I have a linear model that requires a large number of interactions (there are as many interactions as there are IVs) and I want to reduce collinearity using PCA, then regressing the DV on the principal components (PCR).

lm(Y ~ NUM1 + NUM2 + NUM3 + NUM4 + NUM2*NUM3 + NUM2*NUM4 + FACT1*NUM1*NUM2)

FACT1 is a 10 levels categorical variable. All other IVs are numerical.

Identifying principal components on the full model specifications, including interactions, doesn't feel like the right approach since interactions inevitably introduce correlation among the model variables, that is between the basic predictors and the interactions themselves.

How should I conduct PCR in this case?

  • $\begingroup$ "Identifying principal components on the full model specifications, including interactions" - what does this mean? PCA has nothing to do with the model specification. $\endgroup$ – Aksakal May 27 '15 at 14:11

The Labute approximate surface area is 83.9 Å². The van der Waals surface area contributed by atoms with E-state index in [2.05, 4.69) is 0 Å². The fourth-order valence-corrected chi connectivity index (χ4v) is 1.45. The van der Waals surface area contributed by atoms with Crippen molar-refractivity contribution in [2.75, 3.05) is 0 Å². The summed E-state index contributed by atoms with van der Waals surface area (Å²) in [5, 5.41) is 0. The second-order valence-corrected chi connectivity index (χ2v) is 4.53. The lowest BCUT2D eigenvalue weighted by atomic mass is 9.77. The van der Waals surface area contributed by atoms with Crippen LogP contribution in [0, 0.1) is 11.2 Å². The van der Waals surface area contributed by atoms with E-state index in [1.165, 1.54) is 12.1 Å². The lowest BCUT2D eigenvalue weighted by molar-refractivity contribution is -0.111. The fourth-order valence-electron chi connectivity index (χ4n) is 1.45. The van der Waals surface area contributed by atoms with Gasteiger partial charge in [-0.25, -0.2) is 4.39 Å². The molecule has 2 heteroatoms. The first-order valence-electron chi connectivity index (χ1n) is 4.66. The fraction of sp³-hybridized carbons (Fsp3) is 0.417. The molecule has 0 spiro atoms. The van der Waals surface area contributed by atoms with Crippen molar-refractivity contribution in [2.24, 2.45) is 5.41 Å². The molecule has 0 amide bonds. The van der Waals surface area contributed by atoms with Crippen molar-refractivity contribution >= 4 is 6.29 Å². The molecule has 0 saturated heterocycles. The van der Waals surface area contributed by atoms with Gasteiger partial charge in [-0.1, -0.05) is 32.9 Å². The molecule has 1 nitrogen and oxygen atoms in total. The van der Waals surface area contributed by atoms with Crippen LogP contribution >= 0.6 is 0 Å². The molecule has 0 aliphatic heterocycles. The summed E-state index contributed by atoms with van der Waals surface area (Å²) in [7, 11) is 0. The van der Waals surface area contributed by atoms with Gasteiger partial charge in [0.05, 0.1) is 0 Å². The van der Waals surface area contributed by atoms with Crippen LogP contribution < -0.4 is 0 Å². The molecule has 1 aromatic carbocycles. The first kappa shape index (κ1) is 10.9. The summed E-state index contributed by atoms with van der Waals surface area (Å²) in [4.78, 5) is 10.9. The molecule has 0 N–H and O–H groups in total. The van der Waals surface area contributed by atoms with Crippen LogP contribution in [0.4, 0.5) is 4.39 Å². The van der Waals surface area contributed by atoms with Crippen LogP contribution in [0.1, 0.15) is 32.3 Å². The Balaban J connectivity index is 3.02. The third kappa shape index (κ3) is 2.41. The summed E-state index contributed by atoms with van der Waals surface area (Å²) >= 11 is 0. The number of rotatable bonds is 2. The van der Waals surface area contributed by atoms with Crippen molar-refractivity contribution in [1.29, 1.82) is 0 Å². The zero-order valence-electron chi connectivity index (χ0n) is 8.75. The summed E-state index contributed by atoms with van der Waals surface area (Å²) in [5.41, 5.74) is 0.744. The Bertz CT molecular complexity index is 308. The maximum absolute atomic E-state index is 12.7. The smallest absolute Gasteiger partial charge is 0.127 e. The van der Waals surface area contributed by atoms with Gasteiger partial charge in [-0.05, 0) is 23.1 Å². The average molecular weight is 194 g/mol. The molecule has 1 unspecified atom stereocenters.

• $\begingroup$ @Aksakal PCR has nothing to do with model specification? $\endgroup$ – Robert Kubrick May 27 '15 at 14:20
  • $\begingroup$ I see what you meant: to run PCA on the design matrix with all interactions or not. I don't think there's a rule that would prohibit you from doing this. $\endgroup$ – Aksakal May 27 '15 at 14:24
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    $\begingroup$ @Aksakal I've tried this myself and I wasn't entirely sure whether to trust the results. But I don't see why it wouldn't work. But if you're using a regression model it would make more sense to apply Principal Components Regression directly, or a penalized regression like the lasso, depending on your goals. The lasso, and it's cousin the elastic net, are known to outperform PCR when making predictions $\endgroup$ – shadowtalker May 27 '15 at 15:55
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    $\begingroup$ @Aksakal I'm saying that they should be combined in my opinion $\endgroup$ – shadowtalker May 27 '15 at 16:57

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